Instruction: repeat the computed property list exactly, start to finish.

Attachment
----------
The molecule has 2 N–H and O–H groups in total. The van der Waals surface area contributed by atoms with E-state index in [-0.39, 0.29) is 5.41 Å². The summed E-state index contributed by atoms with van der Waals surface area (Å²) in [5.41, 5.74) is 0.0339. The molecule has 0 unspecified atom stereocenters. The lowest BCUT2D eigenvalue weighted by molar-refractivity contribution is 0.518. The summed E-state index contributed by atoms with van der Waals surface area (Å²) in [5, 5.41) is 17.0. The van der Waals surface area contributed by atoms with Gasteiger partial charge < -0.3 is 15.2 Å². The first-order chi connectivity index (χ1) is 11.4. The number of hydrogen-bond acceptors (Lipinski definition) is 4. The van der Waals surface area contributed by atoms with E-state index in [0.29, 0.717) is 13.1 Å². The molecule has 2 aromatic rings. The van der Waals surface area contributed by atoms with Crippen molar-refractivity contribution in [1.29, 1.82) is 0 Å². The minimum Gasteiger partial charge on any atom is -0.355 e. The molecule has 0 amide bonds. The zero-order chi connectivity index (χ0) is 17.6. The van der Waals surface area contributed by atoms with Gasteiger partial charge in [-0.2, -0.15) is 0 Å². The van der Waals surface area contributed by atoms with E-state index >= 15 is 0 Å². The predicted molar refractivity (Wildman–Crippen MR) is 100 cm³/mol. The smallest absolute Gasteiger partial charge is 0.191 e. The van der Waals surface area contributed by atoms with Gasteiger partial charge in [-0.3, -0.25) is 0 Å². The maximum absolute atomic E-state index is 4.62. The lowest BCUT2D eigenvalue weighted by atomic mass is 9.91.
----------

The molecule has 2 N–H and O–H groups in total. The van der Waals surface area contributed by atoms with E-state index in [-0.39, 0.29) is 5.41 Å². The summed E-state index contributed by atoms with van der Waals surface area (Å²) in [5.41, 5.74) is 0.0339. The molecule has 0 unspecified atom stereocenters. The lowest BCUT2D eigenvalue weighted by molar-refractivity contribution is 0.518. The summed E-state index contributed by atoms with van der Waals surface area (Å²) in [5, 5.41) is 17.0. The van der Waals surface area contributed by atoms with Gasteiger partial charge < -0.3 is 15.2 Å². The first-order chi connectivity index (χ1) is 11.4. The number of hydrogen-bond acceptors (Lipinski definition) is 4. The van der Waals surface area contributed by atoms with E-state index in [0.29, 0.717) is 13.1 Å². The molecule has 2 aromatic rings. The van der Waals surface area contributed by atoms with Crippen molar-refractivity contribution in [1.29, 1.82) is 0 Å². The minimum Gasteiger partial charge on any atom is -0.355 e. The molecule has 0 amide bonds. The zero-order chi connectivity index (χ0) is 17.6. The van der Waals surface area contributed by atoms with Gasteiger partial charge in [-0.2, -0.15) is 0 Å². The van der Waals surface area contributed by atoms with E-state index >= 15 is 0 Å². The predicted molar refractivity (Wildman–Crippen MR) is 100 cm³/mol. The smallest absolute Gasteiger partial charge is 0.191 e. The van der Waals surface area contributed by atoms with Gasteiger partial charge in [-0.3, -0.25) is 0 Å². The maximum absolute atomic E-state index is 4.62. The lowest BCUT2D eigenvalue weighted by atomic mass is 9.91.